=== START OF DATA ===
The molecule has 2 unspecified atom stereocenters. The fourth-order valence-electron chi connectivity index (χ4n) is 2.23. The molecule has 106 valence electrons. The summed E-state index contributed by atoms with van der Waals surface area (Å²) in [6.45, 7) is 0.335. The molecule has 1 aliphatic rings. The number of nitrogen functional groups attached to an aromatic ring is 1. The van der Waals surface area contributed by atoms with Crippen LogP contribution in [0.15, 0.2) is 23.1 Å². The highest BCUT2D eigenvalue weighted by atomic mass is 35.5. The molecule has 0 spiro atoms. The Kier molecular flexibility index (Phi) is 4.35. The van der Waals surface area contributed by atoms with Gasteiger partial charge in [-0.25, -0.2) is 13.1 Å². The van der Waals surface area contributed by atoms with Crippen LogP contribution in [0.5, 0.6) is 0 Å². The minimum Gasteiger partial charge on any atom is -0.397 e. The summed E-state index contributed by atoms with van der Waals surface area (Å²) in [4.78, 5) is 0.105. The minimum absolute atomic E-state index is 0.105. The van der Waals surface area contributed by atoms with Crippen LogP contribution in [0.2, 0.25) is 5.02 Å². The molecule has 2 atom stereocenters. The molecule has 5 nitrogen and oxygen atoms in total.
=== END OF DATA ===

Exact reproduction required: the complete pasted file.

The molecule has 2 unspecified atom stereocenters. The fourth-order valence-electron chi connectivity index (χ4n) is 2.23. The molecule has 106 valence electrons. The summed E-state index contributed by atoms with van der Waals surface area (Å²) in [6.45, 7) is 0.335. The molecule has 1 aliphatic rings. The number of nitrogen functional groups attached to an aromatic ring is 1. The van der Waals surface area contributed by atoms with Crippen LogP contribution in [0.15, 0.2) is 23.1 Å². The highest BCUT2D eigenvalue weighted by atomic mass is 35.5. The molecule has 0 spiro atoms. The Kier molecular flexibility index (Phi) is 4.35. The van der Waals surface area contributed by atoms with Gasteiger partial charge in [-0.25, -0.2) is 13.1 Å². The van der Waals surface area contributed by atoms with Crippen LogP contribution in [0.5, 0.6) is 0 Å². The minimum Gasteiger partial charge on any atom is -0.397 e. The summed E-state index contributed by atoms with van der Waals surface area (Å²) in [4.78, 5) is 0.105. The minimum absolute atomic E-state index is 0.105. The van der Waals surface area contributed by atoms with Crippen LogP contribution in [0.2, 0.25) is 5.02 Å². The molecule has 2 atom stereocenters. The molecule has 5 nitrogen and oxygen atoms in total.